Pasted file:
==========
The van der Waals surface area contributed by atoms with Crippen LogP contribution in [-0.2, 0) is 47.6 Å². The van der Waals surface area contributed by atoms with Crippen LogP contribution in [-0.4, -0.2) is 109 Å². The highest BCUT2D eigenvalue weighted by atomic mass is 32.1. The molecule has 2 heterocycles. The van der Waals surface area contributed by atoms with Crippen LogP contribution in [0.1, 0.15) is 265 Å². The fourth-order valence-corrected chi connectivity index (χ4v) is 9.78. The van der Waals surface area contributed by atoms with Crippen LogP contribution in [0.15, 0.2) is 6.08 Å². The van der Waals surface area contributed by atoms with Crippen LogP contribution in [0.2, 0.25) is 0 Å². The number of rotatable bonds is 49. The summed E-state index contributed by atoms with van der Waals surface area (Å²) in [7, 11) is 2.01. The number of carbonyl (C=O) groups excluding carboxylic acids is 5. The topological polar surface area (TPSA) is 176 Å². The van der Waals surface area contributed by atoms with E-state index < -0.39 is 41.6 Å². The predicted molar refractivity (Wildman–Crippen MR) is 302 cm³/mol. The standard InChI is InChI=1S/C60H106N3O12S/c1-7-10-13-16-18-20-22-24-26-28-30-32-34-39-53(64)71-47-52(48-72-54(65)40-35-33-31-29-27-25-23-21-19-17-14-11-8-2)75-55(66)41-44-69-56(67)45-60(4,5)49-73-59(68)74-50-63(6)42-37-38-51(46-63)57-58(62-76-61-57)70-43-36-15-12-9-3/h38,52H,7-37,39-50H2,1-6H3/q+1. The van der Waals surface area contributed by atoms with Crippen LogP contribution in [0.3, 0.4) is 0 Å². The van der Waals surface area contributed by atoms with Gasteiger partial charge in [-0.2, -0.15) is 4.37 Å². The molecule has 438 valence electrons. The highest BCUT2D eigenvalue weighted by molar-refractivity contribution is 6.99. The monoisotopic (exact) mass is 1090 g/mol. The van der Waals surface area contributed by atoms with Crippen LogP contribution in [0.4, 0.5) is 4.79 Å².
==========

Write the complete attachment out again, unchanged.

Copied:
The van der Waals surface area contributed by atoms with Crippen LogP contribution in [-0.2, 0) is 47.6 Å². The van der Waals surface area contributed by atoms with Crippen LogP contribution in [-0.4, -0.2) is 109 Å². The highest BCUT2D eigenvalue weighted by atomic mass is 32.1. The molecule has 2 heterocycles. The van der Waals surface area contributed by atoms with Crippen LogP contribution in [0.1, 0.15) is 265 Å². The fourth-order valence-corrected chi connectivity index (χ4v) is 9.78. The van der Waals surface area contributed by atoms with Crippen LogP contribution in [0.15, 0.2) is 6.08 Å². The van der Waals surface area contributed by atoms with Crippen LogP contribution in [0.2, 0.25) is 0 Å². The number of rotatable bonds is 49. The summed E-state index contributed by atoms with van der Waals surface area (Å²) in [7, 11) is 2.01. The number of carbonyl (C=O) groups excluding carboxylic acids is 5. The topological polar surface area (TPSA) is 176 Å². The van der Waals surface area contributed by atoms with E-state index < -0.39 is 41.6 Å². The predicted molar refractivity (Wildman–Crippen MR) is 302 cm³/mol. The standard InChI is InChI=1S/C60H106N3O12S/c1-7-10-13-16-18-20-22-24-26-28-30-32-34-39-53(64)71-47-52(48-72-54(65)40-35-33-31-29-27-25-23-21-19-17-14-11-8-2)75-55(66)41-44-69-56(67)45-60(4,5)49-73-59(68)74-50-63(6)42-37-38-51(46-63)57-58(62-76-61-57)70-43-36-15-12-9-3/h38,52H,7-37,39-50H2,1-6H3/q+1. The van der Waals surface area contributed by atoms with Crippen LogP contribution in [0.3, 0.4) is 0 Å². The van der Waals surface area contributed by atoms with Gasteiger partial charge in [-0.2, -0.15) is 4.37 Å². The molecule has 438 valence electrons. The highest BCUT2D eigenvalue weighted by molar-refractivity contribution is 6.99. The monoisotopic (exact) mass is 1090 g/mol. The van der Waals surface area contributed by atoms with Crippen LogP contribution in [0.4, 0.5) is 4.79 Å².